“Solar Score” — With precise predictions we help you to get the most out of your solar plant.

TechLabs Ruhr
8 min readMay 1, 2022

This project was carried out as part of the TechLabs “Digital Shaper Program” in Dortmund (winter term 2021/22). “Solar Score” was awarded as the best project in the winter term 2021/22.

In a nutshell:

Our project helps solar plant owners to use their solar plants more efficiently. Based on the next days’ weather forecast, solar plant owners get a prediction of their plant’s power outage. The prediction is hourly, which helps in accurate planning of when to use energy-intense devices, e.g., charging an electric car.


Solar plants are becoming increasingly popular with homeowners and are a great way to generate sustainable energy. However, storing energy is still very costly for private households. Hence, the energy that is not immediately consumed is fed into the power grid, which is energy and cost-inefficient compared to using the energy directly. The idea was to find a way to use a solar plant more effectively so that the owner gets the most benefit from it.

One way to do that is to predict the future power plant outcome. However, accurate predictions are often not available to the user, as the predictions are currently rather general and often do not take into account the exact location of the solar plant. Our solution approach was to use a machine learning model to predict a solar plant’s power outage for the next few days based on the local weather forecast, the exact location of the solar plant, and its maximum power outage. Therefore, we first used existing solar data of four household solar plants in the UK and the corresponding weather data for that time period to train our prediction model. Then we used the weather forecast for the next few days on this model to predict the upcoming power outage. To make the predictions more precise, we included the solar plant’s exact location and maximum power outage in our prediction model. The user-specific information is gathered from a website where the user has to register their solar plant. The website is also used to provide the prediction data to the user.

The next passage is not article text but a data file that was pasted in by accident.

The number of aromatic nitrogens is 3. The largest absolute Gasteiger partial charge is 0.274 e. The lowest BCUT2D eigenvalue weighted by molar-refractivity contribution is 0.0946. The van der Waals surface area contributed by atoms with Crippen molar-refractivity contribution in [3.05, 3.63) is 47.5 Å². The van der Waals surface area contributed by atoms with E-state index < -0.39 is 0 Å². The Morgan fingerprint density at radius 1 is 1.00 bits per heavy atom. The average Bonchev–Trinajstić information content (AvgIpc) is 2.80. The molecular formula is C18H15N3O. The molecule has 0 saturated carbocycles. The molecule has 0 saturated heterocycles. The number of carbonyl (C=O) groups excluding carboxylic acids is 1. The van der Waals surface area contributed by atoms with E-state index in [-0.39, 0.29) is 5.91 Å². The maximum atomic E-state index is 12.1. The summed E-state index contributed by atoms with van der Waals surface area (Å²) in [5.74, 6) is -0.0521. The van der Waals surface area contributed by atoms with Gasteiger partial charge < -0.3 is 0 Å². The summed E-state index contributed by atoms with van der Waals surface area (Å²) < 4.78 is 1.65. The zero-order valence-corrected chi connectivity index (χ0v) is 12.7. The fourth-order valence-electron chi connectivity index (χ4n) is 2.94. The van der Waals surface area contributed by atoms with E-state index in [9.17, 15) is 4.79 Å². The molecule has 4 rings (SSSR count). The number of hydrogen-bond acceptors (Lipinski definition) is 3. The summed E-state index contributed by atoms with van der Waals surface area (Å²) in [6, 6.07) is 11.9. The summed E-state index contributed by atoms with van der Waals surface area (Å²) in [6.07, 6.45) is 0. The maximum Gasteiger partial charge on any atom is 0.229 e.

Our approach was threefold.

  1. We had to find suitable weather and solar plant data that we could use for our prediction model.
  2. We had to create a prediction model and train it.
  3. We had to build a website where the user could register and access the prediction.

After finding suitable solar plants and weather data [2] the data had to be cleaned. Therefore data cleansing operations as Pandas offers were used. The fetching of the weather data is done with the help of the Python module wetterdienst. This is used to fetch weather data from the DWD (Deutscher Wetterdienst) [1]. Weather forecast data for 5.400 weather stations are provided by DWD. The idea is that the solar plant owner’s address is used to request weather data for the nearest weather station. To get the geo-coordinates of the solar plant owner’s address, the free service MapQuest is used. With the geo-coordinates, the nearest weather station to the respective address can be found by using a wetterdienst function.

Machine learning model:

Time series prediction is an old topic in economics and statistics. During the recent acceleration in artificial intelligence, especially in deep neural networks, forecasting of sequences was made possible with AI as well.

In comparison to convolutional techniques for image processing, this approach is kind of new, though, and we used a framework that is still under active development — tsai.

After getting used to the library fastai during the deep learning track, we fell in love with tsai because it builds on top of the well-known features of fastai.

In our case, the problem structure presented itself as follows:

  • Predict solar power generation for up to 10 days (based on weather forecasting with 1-hour resolution)
  • The forecasting horizon will consist of 10x24=240 data points
  • Weather is described with 240xf data points (“f” being the number of weather features like temperature, humidity, etc.)

Based on this knowledge, we created training sets or so-called “batches” that we could feed into the model. We, therefore, used the InceptionTimePlus model.

In order to minimize effort, we wanted the training routine to be as easy as possible. Therefore a single training set had to be created out of those given.

Early tests revealed that the sliding window approach used for creating batches fails with data having less than 24 days. That is why data merging was used to delete all intervals for which this criterion does not apply. Figure 1 shows four input weather variables along with the generated power and their data set identification used for preprocessing the batches. In the end, only nine sequences could be used, as seen via the count of stairs in “unique_id”.